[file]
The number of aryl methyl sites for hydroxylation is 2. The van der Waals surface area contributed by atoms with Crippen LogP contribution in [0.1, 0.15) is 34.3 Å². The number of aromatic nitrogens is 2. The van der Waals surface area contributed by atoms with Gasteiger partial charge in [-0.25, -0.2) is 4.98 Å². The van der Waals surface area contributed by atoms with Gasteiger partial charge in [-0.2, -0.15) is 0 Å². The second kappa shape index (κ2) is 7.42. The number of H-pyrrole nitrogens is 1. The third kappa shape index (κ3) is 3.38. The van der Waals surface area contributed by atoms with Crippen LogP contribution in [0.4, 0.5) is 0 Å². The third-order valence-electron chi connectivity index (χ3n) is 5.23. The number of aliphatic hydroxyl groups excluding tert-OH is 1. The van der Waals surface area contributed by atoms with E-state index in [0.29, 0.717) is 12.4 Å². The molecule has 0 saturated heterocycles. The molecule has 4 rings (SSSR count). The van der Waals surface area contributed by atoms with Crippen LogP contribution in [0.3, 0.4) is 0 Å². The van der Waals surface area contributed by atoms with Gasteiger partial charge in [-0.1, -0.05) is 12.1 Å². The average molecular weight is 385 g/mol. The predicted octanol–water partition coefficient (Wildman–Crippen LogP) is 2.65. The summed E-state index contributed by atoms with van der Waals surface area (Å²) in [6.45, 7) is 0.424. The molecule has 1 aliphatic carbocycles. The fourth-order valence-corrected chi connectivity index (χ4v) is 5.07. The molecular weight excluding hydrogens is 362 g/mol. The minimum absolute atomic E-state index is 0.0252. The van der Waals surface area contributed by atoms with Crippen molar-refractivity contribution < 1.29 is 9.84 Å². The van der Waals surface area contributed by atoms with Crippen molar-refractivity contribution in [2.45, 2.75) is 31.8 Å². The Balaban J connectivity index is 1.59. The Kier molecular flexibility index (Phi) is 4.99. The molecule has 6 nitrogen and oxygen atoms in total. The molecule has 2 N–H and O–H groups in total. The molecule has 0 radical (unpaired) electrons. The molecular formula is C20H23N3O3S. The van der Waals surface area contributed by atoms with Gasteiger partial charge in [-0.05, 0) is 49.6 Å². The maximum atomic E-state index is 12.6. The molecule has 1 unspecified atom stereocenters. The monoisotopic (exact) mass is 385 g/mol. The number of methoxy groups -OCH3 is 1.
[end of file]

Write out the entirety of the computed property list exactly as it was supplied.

The number of aryl methyl sites for hydroxylation is 2. The van der Waals surface area contributed by atoms with Crippen LogP contribution in [0.1, 0.15) is 34.3 Å². The number of aromatic nitrogens is 2. The van der Waals surface area contributed by atoms with Gasteiger partial charge in [-0.25, -0.2) is 4.98 Å². The van der Waals surface area contributed by atoms with Gasteiger partial charge in [-0.2, -0.15) is 0 Å². The second kappa shape index (κ2) is 7.42. The number of H-pyrrole nitrogens is 1. The third kappa shape index (κ3) is 3.38. The van der Waals surface area contributed by atoms with Crippen LogP contribution in [0.4, 0.5) is 0 Å². The third-order valence-electron chi connectivity index (χ3n) is 5.23. The number of aliphatic hydroxyl groups excluding tert-OH is 1. The van der Waals surface area contributed by atoms with E-state index in [0.29, 0.717) is 12.4 Å². The molecule has 0 saturated heterocycles. The molecule has 4 rings (SSSR count). The van der Waals surface area contributed by atoms with Crippen LogP contribution in [0.3, 0.4) is 0 Å². The van der Waals surface area contributed by atoms with Gasteiger partial charge in [-0.1, -0.05) is 12.1 Å². The average molecular weight is 385 g/mol. The predicted octanol–water partition coefficient (Wildman–Crippen LogP) is 2.65. The summed E-state index contributed by atoms with van der Waals surface area (Å²) in [6.45, 7) is 0.424. The molecule has 1 aliphatic carbocycles. The fourth-order valence-corrected chi connectivity index (χ4v) is 5.07. The molecular weight excluding hydrogens is 362 g/mol. The minimum absolute atomic E-state index is 0.0252. The van der Waals surface area contributed by atoms with Crippen molar-refractivity contribution < 1.29 is 9.84 Å². The van der Waals surface area contributed by atoms with Crippen molar-refractivity contribution in [2.45, 2.75) is 31.8 Å². The Balaban J connectivity index is 1.59. The Kier molecular flexibility index (Phi) is 4.99. The molecule has 6 nitrogen and oxygen atoms in total. The molecule has 2 N–H and O–H groups in total. The molecule has 0 radical (unpaired) electrons. The molecular formula is C20H23N3O3S. The van der Waals surface area contributed by atoms with Gasteiger partial charge in [-0.05, 0) is 49.6 Å². The maximum atomic E-state index is 12.6. The molecule has 1 unspecified atom stereocenters. The monoisotopic (exact) mass is 385 g/mol. The number of methoxy groups -OCH3 is 1.